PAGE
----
“Australia’s highest court Wednesday rejected a challenge from big tobacco companies to tough new plain-packaging laws due to come into effect later this year, in a legal battle closely watched around the world,” the Wall Street Journal reports, adding, “The ruling is a major blow for global tobacco giants that had been seeking to stop Australia implementing the new laws, fearing the move would set a precedent for other countries to follow” (Curran, 8/14). “Tobacco companies British American Tobacco, Britain’s Imperial Tobacco, Philip Morris and Japan Tobacco challenged the laws in Australia’s high court, claiming the rules were unconstitutional because they effectively extinguished the companies’ intellectual property rights,” according to the Guardian (8/15). “The law, approved by Parliament last year, requires cigarettes to be sold in drab dark packaging starting in December, without logos but featuring graphic images of smoking-related diseases,” the Washington Post writes, adding, “Brand names can still be used, but only in a standard font, size and position” (Hume, 8/15).
One Blog Examines GAVI Alliance's Efforts To Accelerate Introduction Of Hepatitis B Vaccines In Developing Countries
“I am looking forward to participating in the 2012 World Cancer Leaders’ Summit, to be held in Montreal, Canada on August 27,” GAVI Alliance Deputy CEO Helen Evans writes in this post in the One Blog. “This will be an opportunity to take stock of where the world is with regards to cancer prevention and treatment and to learn more about action to address the existing challenges to eliminating cancer as a life-threatening disease for future generations,” she writes, and discusses GAVI’s efforts to “accelerat[e] the introduction of hepatitis B vaccines in developing countries since 2000,” noting “GAVI has helped prevent an estimated 3.7 million deaths from liver cancer (caused by hepatitis B)” (8/21).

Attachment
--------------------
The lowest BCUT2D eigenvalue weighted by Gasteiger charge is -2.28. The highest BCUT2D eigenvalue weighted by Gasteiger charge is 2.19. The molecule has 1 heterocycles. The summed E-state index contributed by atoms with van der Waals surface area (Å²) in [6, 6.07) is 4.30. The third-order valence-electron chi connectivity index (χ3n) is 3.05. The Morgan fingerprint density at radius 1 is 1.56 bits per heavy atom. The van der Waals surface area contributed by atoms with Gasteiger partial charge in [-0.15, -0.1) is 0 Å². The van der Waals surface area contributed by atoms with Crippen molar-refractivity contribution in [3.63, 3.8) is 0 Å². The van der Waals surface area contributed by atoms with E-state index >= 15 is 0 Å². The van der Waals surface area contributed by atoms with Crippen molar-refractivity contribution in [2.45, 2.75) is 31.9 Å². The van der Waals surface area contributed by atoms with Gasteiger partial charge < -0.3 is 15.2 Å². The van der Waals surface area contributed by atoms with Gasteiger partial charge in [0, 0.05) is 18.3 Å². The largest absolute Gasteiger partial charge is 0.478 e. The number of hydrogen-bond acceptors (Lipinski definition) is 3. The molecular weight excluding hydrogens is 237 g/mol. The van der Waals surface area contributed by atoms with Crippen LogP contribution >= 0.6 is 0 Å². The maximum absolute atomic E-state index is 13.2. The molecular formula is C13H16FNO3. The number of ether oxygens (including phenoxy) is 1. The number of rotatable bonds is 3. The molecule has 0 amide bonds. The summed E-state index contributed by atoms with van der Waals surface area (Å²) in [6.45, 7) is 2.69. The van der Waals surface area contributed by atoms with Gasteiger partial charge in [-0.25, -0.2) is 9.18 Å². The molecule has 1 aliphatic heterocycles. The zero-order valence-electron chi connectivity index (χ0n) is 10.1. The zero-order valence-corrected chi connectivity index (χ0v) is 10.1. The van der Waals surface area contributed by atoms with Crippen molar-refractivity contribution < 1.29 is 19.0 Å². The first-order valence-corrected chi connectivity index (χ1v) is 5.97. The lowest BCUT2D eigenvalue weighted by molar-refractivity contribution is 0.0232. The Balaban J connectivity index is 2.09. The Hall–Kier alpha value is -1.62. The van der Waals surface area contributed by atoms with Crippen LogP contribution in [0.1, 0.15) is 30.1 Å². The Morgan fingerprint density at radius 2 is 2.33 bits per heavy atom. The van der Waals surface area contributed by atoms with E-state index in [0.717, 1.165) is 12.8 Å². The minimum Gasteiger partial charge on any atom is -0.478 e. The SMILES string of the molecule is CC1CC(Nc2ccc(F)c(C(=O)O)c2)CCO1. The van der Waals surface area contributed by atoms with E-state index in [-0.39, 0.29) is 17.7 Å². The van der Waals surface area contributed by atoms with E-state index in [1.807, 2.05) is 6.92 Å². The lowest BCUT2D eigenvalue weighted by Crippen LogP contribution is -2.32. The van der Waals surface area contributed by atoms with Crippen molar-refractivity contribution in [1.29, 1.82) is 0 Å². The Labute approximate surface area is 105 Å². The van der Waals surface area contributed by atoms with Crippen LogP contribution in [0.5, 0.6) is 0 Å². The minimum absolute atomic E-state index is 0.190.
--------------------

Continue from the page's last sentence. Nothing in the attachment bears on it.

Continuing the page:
The Associated Press/Seattle Times reports on a “mysterious epidemic [that] is devastating the Pacific Coast of Central America, killing more than 24,000 people in El Salvador and Nicaragua since 2000 and striking thousands of others with chronic kidney disease at rates unseen virtually anywhere else.” The news service provides statistics regarding kidney disease in various Central American countries, quotes a number of experts regarding potential causes of the disease and notes, “While some of the rising numbers may be from better record-keeping, scientists believe they are facing something deadly and previously unknown to medicine.”
New York Mayor Michael Bloomberg on Thursday announced his charitable foundation will “spend $220 million over the next four years to discourage tobacco use in developing countries, as he seeks to promote strategies around the world that curbed smoking in his city,” the Wall Street Journal reports (McKay, 3/21). Bloomberg announced “the new funding for Bloomberg Philanthropies on Thursday at the 15th World Conference on Tobacco or Health in Singapore,” Reuters writes, noting “[t]he commitment takes the foundation’s total pledge to the cause to almost $600 million” (Begley et al., 3/22).